same journey and all that.
So our responsibility is to provide them accurate information
and providing accurate information is not facilitating
irregular movement. It's about informing people
about the risk. When we know
about those risks that are in the report, we have a duty to inform
and we have a duty to try to
provide with states alternative to those dangerous journeys.
It is in the interest of the protection of those people.
The way to address that in the public opinion in Europe today
is again to remind people that the majority of migrants and refugees are
not moving onward to Europe.
They are staying within Africa. They are moving within neighbouring countries.
The vast majority stay. I mean, it's almost 70% stay
in the country next to their country of origin.
So this myth or this fear that they are all going to come.
You don't change geography. Some people will continue coming by sea by land
because that's human nature. It has always been like that.
What we can do is better manage that.
But to say we know those protection problem and those protection problem
will be a deterrent for people from moving. Well, no,
we see it four years after.
It's not a deterrent.
The risk seems to be higher
and people keep moving.
But why do they move?
Because also, some people tell us it's more dangerous to stay than to move.
So we need to go beyond the data and tell. Tell the story before the boat
over to you.
Thank you.
It opens up a really interesting conversation.
I will keep it at addressing one of the points
that you raised the concerns of the host communities nowadays
in being in Germany or being in every, uh, in in any other country, I think
this is nothing new. Um, it happens. It happened all the time.
Even with internal migration.
I grew up in an Italian city which experienced
a lot of internal migrants coming from the south.
And at the time you know,
there was really racism against these people coming
from the from the south of Italy,
even to the point that they were saying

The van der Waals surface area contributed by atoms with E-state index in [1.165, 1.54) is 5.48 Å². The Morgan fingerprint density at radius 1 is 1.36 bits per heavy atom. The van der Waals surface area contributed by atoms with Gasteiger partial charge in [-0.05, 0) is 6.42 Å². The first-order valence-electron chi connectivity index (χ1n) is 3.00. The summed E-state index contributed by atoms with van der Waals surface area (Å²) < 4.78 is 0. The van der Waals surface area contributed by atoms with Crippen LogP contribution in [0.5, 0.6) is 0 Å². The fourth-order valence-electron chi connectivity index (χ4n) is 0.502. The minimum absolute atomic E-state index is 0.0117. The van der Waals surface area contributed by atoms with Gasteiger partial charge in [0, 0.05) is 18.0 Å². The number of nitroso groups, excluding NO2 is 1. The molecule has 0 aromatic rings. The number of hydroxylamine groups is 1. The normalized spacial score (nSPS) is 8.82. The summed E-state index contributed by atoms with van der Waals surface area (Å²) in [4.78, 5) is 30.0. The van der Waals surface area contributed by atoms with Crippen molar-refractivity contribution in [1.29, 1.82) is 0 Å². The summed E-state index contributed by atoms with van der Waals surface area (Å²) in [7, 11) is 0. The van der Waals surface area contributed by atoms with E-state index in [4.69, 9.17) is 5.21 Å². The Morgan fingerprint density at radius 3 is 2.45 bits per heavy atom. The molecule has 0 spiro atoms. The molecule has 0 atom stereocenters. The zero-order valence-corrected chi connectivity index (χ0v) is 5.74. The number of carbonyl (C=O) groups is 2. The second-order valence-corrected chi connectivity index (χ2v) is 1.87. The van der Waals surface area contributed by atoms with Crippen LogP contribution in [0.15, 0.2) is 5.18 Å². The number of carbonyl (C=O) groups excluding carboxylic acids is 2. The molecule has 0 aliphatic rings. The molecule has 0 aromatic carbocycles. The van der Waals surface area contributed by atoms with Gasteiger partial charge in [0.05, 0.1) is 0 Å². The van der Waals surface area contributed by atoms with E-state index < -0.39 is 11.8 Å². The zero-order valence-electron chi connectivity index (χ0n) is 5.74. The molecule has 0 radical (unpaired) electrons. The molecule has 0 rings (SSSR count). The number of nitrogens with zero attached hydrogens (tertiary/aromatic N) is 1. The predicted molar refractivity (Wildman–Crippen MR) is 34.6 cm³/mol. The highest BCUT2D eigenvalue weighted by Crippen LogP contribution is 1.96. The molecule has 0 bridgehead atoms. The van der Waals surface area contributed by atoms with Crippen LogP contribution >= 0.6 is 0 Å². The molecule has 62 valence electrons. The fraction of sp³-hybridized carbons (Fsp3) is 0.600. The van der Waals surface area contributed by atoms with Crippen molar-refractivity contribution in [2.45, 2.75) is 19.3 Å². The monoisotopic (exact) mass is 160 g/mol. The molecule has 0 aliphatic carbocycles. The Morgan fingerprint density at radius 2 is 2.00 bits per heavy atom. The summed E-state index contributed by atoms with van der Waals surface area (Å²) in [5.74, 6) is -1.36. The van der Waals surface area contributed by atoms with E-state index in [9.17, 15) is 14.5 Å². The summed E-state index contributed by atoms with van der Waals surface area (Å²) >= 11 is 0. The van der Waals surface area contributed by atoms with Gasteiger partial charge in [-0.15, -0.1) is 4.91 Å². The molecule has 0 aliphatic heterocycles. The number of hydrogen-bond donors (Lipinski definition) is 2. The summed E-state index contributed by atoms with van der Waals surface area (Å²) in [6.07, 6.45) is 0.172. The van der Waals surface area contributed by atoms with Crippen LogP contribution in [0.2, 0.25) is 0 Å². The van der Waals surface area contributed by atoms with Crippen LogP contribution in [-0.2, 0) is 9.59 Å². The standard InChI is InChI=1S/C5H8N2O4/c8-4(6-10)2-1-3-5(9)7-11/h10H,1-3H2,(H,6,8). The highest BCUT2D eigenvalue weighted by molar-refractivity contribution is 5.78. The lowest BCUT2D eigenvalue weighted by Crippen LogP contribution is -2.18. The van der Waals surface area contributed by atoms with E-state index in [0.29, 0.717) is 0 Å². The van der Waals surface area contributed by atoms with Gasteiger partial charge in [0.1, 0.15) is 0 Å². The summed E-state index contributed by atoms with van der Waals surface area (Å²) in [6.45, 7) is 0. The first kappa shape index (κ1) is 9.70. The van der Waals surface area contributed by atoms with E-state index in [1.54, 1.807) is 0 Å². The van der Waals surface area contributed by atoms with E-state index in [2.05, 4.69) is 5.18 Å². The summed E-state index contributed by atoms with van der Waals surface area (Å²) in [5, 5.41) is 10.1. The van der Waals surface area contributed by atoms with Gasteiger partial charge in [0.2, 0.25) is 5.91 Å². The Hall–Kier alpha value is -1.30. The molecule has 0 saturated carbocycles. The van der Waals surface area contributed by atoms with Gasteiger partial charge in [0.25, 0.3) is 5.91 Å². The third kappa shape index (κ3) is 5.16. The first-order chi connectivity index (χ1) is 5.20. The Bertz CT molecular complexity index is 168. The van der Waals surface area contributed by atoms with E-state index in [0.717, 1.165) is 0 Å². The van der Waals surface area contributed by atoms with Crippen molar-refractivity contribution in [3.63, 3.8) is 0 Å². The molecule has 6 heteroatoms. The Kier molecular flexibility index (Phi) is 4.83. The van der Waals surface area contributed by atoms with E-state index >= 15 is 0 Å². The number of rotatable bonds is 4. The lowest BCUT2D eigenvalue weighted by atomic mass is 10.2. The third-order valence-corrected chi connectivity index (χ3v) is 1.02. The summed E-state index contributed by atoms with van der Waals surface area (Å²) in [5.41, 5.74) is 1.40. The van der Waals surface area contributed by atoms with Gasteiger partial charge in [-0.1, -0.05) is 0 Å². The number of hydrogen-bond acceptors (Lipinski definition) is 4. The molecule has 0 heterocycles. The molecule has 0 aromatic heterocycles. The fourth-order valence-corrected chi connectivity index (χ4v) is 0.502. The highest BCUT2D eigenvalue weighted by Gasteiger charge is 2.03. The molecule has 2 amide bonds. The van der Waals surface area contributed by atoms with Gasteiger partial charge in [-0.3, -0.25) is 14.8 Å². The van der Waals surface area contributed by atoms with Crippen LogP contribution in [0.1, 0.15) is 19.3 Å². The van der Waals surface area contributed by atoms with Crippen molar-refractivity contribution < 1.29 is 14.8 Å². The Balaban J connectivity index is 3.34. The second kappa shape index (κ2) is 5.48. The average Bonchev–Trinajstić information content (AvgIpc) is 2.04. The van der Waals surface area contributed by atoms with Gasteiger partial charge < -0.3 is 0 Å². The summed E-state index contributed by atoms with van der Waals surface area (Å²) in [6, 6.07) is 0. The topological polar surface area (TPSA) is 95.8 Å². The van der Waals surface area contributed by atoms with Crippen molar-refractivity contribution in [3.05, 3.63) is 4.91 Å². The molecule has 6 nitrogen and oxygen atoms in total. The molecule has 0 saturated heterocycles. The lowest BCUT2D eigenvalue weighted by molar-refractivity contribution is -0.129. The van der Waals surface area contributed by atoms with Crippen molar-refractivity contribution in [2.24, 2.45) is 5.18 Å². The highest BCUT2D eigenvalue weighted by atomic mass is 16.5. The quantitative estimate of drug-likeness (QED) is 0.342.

Do not we
do not rent to Southerners So that is inherent in our human being.
We are fearing that something new we don't know, we don't master that kind of
novelty that is coming our way in our societies.
What can be done well, First of all,
there is a disconnect in the narrative.
You hear a lot of
a lot of negative and toxic discourse coming
especially from central levels of governments.
But if you look then at local authorities, for example, municipalities, mayors,
governors, you will see a different narrative in many countries of destination.
An important Italian mayor whom I spoke to
the other few weeks ago, he said Migrants for us are not beneficiaries.
Migrants are assets.
If this city does not
provide and offer access to services to housing, transport, health,
this city will collapse.
So there is a disconnect on the value of what migrants and people can bring, you know,
being refugees as well
bring to the to the societies of destination,
and this is also compounded by
the need of the private sector to fill
increasing gaps in in their in, in,
in in the work sector, talents and manpower.
It is not a secret that the birth rate,
the declining birth rate in many European countries,
is a pull factor for many migrants trying
to look at the opportunity of new opportunities.
And at the same time it's an ageing
versus an ageing north.
You see a youthful south which is obviously increasing in terms
of numbers of people who are putting themselves in the market.
I think there is. There is a lot to do in working on the narrative. I think
it is important to frame this discussion in a way that people are not terrified by